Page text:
Some are guilty, while all are responsible.
—Rabbi Abraham Joshua Heschel
From a workshop about writing in the context of The Work That Reconnects, (designed by Joanna Macy) and led by Louise Dunlap, Aravinda Ananda, and Joseph Rotella. We were asked to imagine an ancestor speaking to us.
I speak with you now, dear descendant, hopefully to motivate you in your work about Palestine-Israel. I will admit that, altho long dead, I once killed my Jewish neighbors. This began during a period of pogroms initiated by other gentiles in my German village. At first I did nothing. I did not intervene physically, I did not speak out either during or after the attacks, and I now realize—maybe it’s too late, I am beyond punishment, except for my own guilt feelings—I was wrong in my silence. I was ignorant, I was misguided, and I allowed my family and friends who often were perpetrators as well to overly influence me.
My silence, my acquiescence, developed my attitude, and I grew arms, the arms of a killer. With my neighbors I slaughtered my other neighbors, simply because they were Jews and thus more and more hated. For generations we’d lived together. Then a pestilence struck us, a pestilence of the mind and the mob, and I found myself swinging the axe. I murdered.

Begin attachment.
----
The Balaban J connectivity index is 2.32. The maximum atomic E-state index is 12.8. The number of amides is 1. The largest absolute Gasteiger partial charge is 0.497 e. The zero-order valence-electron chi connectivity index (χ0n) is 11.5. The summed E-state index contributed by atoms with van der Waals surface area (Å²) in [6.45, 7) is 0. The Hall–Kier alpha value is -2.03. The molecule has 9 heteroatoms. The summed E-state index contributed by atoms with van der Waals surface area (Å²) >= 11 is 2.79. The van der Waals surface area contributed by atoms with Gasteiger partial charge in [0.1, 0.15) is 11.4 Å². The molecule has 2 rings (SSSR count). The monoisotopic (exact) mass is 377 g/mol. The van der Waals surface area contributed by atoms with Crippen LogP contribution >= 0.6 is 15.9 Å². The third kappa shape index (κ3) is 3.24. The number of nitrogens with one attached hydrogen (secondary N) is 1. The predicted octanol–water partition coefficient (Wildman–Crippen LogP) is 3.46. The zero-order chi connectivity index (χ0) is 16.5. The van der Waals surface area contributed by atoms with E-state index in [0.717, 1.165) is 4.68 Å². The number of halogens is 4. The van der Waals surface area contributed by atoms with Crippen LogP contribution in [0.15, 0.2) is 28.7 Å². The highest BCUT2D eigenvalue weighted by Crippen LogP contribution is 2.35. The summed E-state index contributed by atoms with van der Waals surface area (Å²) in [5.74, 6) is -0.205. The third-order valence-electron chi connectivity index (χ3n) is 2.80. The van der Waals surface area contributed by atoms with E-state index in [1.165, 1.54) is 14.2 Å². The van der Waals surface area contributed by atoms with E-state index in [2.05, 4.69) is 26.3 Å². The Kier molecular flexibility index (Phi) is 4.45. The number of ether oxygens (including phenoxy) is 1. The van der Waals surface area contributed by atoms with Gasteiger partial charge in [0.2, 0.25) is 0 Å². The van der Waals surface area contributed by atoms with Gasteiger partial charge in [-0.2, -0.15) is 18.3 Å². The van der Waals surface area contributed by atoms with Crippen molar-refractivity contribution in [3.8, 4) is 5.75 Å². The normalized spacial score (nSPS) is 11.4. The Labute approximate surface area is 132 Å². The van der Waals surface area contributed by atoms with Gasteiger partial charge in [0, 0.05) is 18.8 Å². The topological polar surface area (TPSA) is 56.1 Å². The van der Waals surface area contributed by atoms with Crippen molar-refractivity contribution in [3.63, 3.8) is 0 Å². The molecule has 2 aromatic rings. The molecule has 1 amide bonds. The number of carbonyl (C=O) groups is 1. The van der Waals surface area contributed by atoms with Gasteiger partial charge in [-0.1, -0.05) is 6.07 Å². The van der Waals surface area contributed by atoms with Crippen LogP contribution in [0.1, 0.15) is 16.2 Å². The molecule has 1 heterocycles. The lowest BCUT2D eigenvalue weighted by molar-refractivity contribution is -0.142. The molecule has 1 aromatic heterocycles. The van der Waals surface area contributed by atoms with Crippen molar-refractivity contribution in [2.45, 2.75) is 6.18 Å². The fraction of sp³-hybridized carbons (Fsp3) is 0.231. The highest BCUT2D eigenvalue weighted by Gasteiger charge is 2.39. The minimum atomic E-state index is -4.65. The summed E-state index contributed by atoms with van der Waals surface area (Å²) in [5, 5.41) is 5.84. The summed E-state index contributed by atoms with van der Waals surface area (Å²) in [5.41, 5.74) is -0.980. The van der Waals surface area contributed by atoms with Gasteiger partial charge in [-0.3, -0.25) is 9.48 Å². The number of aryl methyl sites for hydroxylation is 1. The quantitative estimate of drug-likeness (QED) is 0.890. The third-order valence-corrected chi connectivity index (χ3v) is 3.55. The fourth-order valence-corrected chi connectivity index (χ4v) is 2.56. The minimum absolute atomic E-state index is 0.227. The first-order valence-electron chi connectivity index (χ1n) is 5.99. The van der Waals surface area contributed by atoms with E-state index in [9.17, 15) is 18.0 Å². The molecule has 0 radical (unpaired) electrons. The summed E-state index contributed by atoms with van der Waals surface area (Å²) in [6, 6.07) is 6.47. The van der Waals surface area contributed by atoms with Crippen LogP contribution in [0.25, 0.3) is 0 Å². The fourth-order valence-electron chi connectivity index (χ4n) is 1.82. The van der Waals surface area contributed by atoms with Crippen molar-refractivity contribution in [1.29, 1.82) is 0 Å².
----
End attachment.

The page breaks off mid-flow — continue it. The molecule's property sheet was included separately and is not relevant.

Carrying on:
Several generations later one of my family joined the Nazi party and the SS and accepted an assignment to Auschwitz which I know you have visited. Had you been him what would you have done if given that assignment? Like this young man, would you have relished the privilege of killing Jews, removing them from the earth, thereby protecting—or so we believed—our sacred nation? Would you also have felt safe from the war by your assignment far from the active fighting, oblivious to the suffering you caused?
Can I convince you, dear descendent, speaking from so far in the past but related by blood to you, that you must now avoid the trap that destroyed me and many of my ancestors and our descendants—right the wrongs your ancestors have done! Can I convince you to act boldly and deeply now that you’ve received one more teaching from an ancestor, perhaps take a more active role in ending not only the oppression of Jews but the oppression caused by Jews in the name of the holocaust? Will you be courageous enough to speak out, act out, photograph and write about the wars on the Palestinians, who like the Israeli Jews, have rights to that land?